- Published on 29 November 2016
If you are in a relationship and you have done something that you consider cheating, the first question you need to ask yourself is, do I tell? If you have decided to tell your partner that you cheated, that is really just the beginning of a journey. Cheating may seem like the most inconsiderate, selfish thing you can do. If you intend to show your partner that you aren't all about being selfish and inconsiderate, you can start with the way you tell them you cheated.
There's no right way to navigate talking about cheating or infidelity, but here are some key questions to ask yourself, and tips on how to make the first telling about cheating as productive as possible.
Time Required: Don't assume the conversation will be short or long, but make sure you've got time for a long talk.
Clarify for yourself what you mean by cheating.
You think you've cheated, but is that based on a conversation you've had with your partner, or just your own definition of cheating? Start by being precise about what it is you did, and what about it felt like cheating. Eventually, your partner may want to interrogate you about your activities, so it can help to interrogate yourself first, both about the details but also about thoughts and feelings.
Ask yourself what it meant, why you did it.
Don't assume that cheating is something that has a clear definition or clear reasons or consequences. Think about why you did this thing that you think of as cheating. Did you know it would feel like cheating before you did it? Do you think your actions have greater relevance for your life or relationship? These are things that can be much easier to think through with help. In many cases, it is better to seek support from a counselor or therapist, and not friends or family members who are going to have more at stake in your relationship succeeding or failing. Also, the fewer people that know about it, the less painful it may be for your partner (some people are very embarrassed by this and don't like the idea of other people knowing about it).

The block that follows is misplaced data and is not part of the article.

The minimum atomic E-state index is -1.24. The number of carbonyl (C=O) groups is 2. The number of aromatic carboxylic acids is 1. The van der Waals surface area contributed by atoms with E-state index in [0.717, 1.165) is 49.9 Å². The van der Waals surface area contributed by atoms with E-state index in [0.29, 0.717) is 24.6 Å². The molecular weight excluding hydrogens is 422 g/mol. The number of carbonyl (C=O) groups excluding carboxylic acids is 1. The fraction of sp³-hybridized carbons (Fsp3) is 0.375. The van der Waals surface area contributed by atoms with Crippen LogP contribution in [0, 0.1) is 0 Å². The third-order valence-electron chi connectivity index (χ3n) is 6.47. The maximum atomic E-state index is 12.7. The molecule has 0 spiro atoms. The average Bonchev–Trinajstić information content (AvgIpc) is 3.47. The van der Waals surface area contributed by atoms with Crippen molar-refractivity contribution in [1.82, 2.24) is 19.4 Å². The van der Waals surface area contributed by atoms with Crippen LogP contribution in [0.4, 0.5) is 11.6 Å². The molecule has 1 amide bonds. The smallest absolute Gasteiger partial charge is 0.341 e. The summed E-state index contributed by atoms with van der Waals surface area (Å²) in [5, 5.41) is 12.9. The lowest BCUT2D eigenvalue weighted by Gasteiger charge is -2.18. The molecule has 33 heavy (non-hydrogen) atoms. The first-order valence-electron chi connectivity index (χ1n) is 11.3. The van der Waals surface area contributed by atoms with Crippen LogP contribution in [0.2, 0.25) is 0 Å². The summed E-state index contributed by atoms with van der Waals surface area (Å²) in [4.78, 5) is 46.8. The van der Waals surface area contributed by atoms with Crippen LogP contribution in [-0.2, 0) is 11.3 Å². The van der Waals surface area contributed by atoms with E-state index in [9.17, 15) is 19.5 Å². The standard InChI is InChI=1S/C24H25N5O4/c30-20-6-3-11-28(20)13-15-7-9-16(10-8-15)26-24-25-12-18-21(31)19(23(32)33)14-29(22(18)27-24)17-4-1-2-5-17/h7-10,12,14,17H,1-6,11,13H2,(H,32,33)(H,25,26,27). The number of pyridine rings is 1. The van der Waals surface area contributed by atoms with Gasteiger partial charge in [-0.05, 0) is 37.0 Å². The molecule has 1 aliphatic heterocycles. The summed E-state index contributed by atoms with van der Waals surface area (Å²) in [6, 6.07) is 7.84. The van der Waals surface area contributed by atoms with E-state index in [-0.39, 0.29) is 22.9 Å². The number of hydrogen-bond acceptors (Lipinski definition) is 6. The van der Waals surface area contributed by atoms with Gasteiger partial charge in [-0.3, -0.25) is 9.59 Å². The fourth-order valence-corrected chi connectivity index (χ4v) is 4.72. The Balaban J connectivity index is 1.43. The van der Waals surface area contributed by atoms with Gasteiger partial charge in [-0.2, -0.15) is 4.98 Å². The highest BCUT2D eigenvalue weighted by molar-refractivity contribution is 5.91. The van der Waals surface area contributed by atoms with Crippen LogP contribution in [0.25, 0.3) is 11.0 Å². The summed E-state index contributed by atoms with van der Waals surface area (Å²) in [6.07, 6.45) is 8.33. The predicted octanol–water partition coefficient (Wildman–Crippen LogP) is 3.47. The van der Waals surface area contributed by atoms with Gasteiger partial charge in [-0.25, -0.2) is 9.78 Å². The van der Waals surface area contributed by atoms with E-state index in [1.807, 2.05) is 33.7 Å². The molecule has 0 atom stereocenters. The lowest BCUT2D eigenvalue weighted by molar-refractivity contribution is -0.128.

Why do you want to tell? What's your motivation?
Telling or not telling is going to be your choice, and there is rarely a clear answer to the question of whether or not you should tell at all. But if you've decided to, then it's your responsibility to know why. Why do you want your partner to know about it? Again, don't go with the obvious "everyone would want to know" because that isn't always true, and anyway, how do you know that unless your partner told you? Understanding your own motivations for sharing this information can help you when you get into deeper conversations about the meaning of this with your partner.
What do you want to say? What do you not want to say?